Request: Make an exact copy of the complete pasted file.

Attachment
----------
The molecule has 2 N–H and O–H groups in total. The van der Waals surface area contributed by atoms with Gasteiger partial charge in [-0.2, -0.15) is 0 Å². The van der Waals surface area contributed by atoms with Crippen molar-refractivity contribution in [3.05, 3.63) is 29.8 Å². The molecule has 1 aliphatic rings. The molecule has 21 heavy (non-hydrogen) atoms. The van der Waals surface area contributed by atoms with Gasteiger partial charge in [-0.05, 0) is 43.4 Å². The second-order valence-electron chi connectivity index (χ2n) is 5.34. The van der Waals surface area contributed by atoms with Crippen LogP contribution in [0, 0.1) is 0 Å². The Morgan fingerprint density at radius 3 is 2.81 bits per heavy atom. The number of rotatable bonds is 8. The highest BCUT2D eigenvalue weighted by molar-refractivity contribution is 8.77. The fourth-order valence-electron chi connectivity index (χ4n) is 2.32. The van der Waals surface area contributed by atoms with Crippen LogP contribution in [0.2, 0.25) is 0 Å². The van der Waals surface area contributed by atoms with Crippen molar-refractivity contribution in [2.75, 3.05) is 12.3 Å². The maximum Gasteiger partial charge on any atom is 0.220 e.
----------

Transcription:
The molecule has 2 N–H and O–H groups in total. The van der Waals surface area contributed by atoms with Gasteiger partial charge in [-0.2, -0.15) is 0 Å². The van der Waals surface area contributed by atoms with Crippen molar-refractivity contribution in [3.05, 3.63) is 29.8 Å². The molecule has 1 aliphatic rings. The molecule has 21 heavy (non-hydrogen) atoms. The van der Waals surface area contributed by atoms with Gasteiger partial charge in [-0.05, 0) is 43.4 Å². The second-order valence-electron chi connectivity index (χ2n) is 5.34. The van der Waals surface area contributed by atoms with Crippen LogP contribution in [0, 0.1) is 0 Å². The Morgan fingerprint density at radius 3 is 2.81 bits per heavy atom. The number of rotatable bonds is 8. The highest BCUT2D eigenvalue weighted by molar-refractivity contribution is 8.77. The fourth-order valence-electron chi connectivity index (χ4n) is 2.32. The van der Waals surface area contributed by atoms with Crippen LogP contribution in [0.2, 0.25) is 0 Å². The van der Waals surface area contributed by atoms with Crippen molar-refractivity contribution in [2.75, 3.05) is 12.3 Å². The maximum Gasteiger partial charge on any atom is 0.220 e.